4Q521

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4Q521 or the 4QMessianic Apocalypse is one of the Dead Sea Scrolls.

4Q521 comprises two larger fragments.[1] The original editor was Jean Starcky,[2] though translation revisions have been proposed by Émile Puech.[3]

The text begins:

(1) [for the heav]ens and the earth will listen to his Messiah, (2) [and all] that is in them will not turn away from the holy precepts. Be encouraged, you who are seeking the Lord in his service! (4) Will you not, perhaps, encounter the Lord in it, all those who hope in their heart? (5) For the Lord will observe the devout, and call the just by name, .[4]

The subject of the text is eschatological[5] and makes connection the healing ministry of the Messiah.[6] 4Q521 may be related to other apocalyptic end-time texts, 4QSecond Ezekiel[7] 4QApocryphon of Daniel,[8] and has been studied in relation to Gospel of Luke's Messianic Magnificat and Benedictus and especially striking is the comparison with Luke 7:22 about raising the dead.[9]

References[edit]

  1. ^ Albert L. A. Hogeterp Expectations of the end: a comparative traditio-historical study ...2009 - Page 277 4Q521 (4QMessianic Apocalypse) The composition 4Q521, generally designated as 'MessianicApocalypse',112 comprises two larger fragments (frgs. 2 ii + 4 and frgs. 71–8 + 5 ii7–16)113 with evidence relevant for the discussion of resurrection.
  2. ^ King, priest, prophet: positive eschatological protagonists of the ... - Page 98 Géza G. Xeravits - 2003 MESSIANIC APOCALYPSE (4Q521)70 4.1. Introduction Fragments of 4Q521 were found in Qumran Cave 4.71 The significance of this Hebrew composition was already noticed by its original editor, Jean Starcky, when he introduced the various MSS
  3. ^ Qumran studies: new approaches, new questions - Page 211 Michael T. Davis, Brent A. Strawn - 2007 -"The translation of this and other phrases from 4Q521 incorporates the modifications proposed by Puech, “Some Remarks on 4Q246 and 4Q521,” 553; for the Hebrew text of 4Q521 and restorations of this and other phrases, see Puech, ..."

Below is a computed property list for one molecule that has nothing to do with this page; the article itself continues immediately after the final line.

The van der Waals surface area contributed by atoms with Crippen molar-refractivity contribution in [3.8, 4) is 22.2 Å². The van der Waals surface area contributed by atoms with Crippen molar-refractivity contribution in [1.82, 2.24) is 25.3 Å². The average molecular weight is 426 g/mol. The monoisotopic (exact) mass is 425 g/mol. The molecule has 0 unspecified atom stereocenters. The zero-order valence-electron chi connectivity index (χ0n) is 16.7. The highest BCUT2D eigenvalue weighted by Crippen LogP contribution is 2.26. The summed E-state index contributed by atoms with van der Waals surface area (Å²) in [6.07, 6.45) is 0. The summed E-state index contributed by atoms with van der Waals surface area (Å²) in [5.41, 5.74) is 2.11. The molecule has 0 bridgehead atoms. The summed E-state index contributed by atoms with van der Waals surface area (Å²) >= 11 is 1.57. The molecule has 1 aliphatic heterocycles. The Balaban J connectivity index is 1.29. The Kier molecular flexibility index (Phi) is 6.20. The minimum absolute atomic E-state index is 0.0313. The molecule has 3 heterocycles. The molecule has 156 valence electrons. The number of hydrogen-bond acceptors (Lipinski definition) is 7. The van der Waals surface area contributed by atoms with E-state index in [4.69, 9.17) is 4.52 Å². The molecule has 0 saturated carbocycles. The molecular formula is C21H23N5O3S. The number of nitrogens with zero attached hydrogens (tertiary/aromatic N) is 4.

4. ^ The Dead Sea scrolls translated: the Qumran texts in English - Page 394 Florentino García Martínez, W. G. E. Watson - 1996 "4QMessianic Apocalypse (4Q521) Frag. 2 col. 1 1 / [for the heav]ens and the earth will listen to his Messiah, 2 [and all] that is in them will not turn away from the holy precepts. j Be encouraged, you who are seeking the Lord in his ...
  5. ^ Rodrigo J. Morales The Spirit and the Restoration of Israel Duke University 2007, 2010 Page 55 "4Q521: The Messiah, the Spirit, and the Eternal Kingdom - Though also fragmentary in nature, the so-called Messianic Apocalypse (4Q521) presents a fascinating conjunction of eschatological themes and serves as a fitting transition to the ...
  6. ^ The Jewish context of Jesus' miracles - Page 189 Eric Eve - 2002 "The Messianic Apocalypse (4Q521) Several fragments of the text of the Messianic Apocalypse survive, but the one that has ... 7 1 -73 , for a more recent attempt to make a close connexion between 4Q521 and Jesus' healing ministry. 47.
  7. ^ Messiah and exaltation: Jewish messianic and visionary traditions ... - Page 151 Andrew Chester - 2007 "4QSecond Ezekiel (= 4Q385-388) and 4Q521. Both are fragmentary, and their meaning is correspondingly fragile and uncertain; equally, neither may have been produced by the Qumran sect, although that point is certainly debatable."
  8. ^ The time of salvation: an analysis of 4QApocryphon of Daniel Page 188 Årstein Justnes - 2009 "On the basis of this detailed treatment of the three texts, the images they present of the time of salvation are compared in a synthetic presentation."
  9. ^ Echoes from the caves: Qumran and the New Testament - Page 119 Florentino García Martínez - 2009 4Q521 AND LUKE'S MAGNIFICAT AND BENEDICTUS Stephen Hultgren Department of Theology, Fordham University The purpose of this paper is to compare the fascinating text in 4Q521 2 II 1–15 with Luke's Magnificat and Benedictus in order to ...

External links[edit]